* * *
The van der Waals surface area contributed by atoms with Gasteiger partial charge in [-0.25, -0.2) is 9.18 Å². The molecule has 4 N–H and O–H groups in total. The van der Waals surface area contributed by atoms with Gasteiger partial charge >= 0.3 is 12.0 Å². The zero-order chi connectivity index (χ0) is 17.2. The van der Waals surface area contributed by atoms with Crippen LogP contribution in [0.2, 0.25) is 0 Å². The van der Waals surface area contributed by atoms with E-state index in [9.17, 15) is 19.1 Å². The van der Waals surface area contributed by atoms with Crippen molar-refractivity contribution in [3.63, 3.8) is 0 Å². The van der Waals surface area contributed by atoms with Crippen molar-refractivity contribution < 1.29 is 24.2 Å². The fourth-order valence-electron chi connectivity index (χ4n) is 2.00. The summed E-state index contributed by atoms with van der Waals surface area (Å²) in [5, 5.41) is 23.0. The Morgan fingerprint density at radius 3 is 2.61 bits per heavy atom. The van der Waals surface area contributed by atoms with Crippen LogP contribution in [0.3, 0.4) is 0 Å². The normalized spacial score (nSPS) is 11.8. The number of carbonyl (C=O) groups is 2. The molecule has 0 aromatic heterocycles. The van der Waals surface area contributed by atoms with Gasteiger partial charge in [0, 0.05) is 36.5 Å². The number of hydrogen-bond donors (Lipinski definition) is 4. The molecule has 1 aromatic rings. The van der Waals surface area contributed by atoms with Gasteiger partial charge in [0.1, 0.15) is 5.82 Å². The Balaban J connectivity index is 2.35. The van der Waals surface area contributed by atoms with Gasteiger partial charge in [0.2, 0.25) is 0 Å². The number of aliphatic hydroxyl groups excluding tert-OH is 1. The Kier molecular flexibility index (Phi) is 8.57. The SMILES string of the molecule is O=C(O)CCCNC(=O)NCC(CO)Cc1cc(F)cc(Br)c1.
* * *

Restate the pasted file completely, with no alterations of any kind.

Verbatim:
The van der Waals surface area contributed by atoms with Gasteiger partial charge in [-0.25, -0.2) is 9.18 Å². The molecule has 4 N–H and O–H groups in total. The van der Waals surface area contributed by atoms with Gasteiger partial charge >= 0.3 is 12.0 Å². The zero-order chi connectivity index (χ0) is 17.2. The van der Waals surface area contributed by atoms with Crippen LogP contribution in [0.2, 0.25) is 0 Å². The van der Waals surface area contributed by atoms with E-state index in [9.17, 15) is 19.1 Å². The van der Waals surface area contributed by atoms with Crippen molar-refractivity contribution in [3.63, 3.8) is 0 Å². The van der Waals surface area contributed by atoms with Crippen molar-refractivity contribution < 1.29 is 24.2 Å². The fourth-order valence-electron chi connectivity index (χ4n) is 2.00. The summed E-state index contributed by atoms with van der Waals surface area (Å²) in [5, 5.41) is 23.0. The Morgan fingerprint density at radius 3 is 2.61 bits per heavy atom. The van der Waals surface area contributed by atoms with Crippen LogP contribution in [0.3, 0.4) is 0 Å². The normalized spacial score (nSPS) is 11.8. The number of carbonyl (C=O) groups is 2. The molecule has 0 aromatic heterocycles. The van der Waals surface area contributed by atoms with Gasteiger partial charge in [0, 0.05) is 36.5 Å². The number of hydrogen-bond donors (Lipinski definition) is 4. The molecule has 1 aromatic rings. The van der Waals surface area contributed by atoms with Gasteiger partial charge in [0.1, 0.15) is 5.82 Å². The Balaban J connectivity index is 2.35. The van der Waals surface area contributed by atoms with Gasteiger partial charge in [0.2, 0.25) is 0 Å². The number of aliphatic hydroxyl groups excluding tert-OH is 1. The Kier molecular flexibility index (Phi) is 8.57. The SMILES string of the molecule is O=C(O)CCCNC(=O)NCC(CO)Cc1cc(F)cc(Br)c1.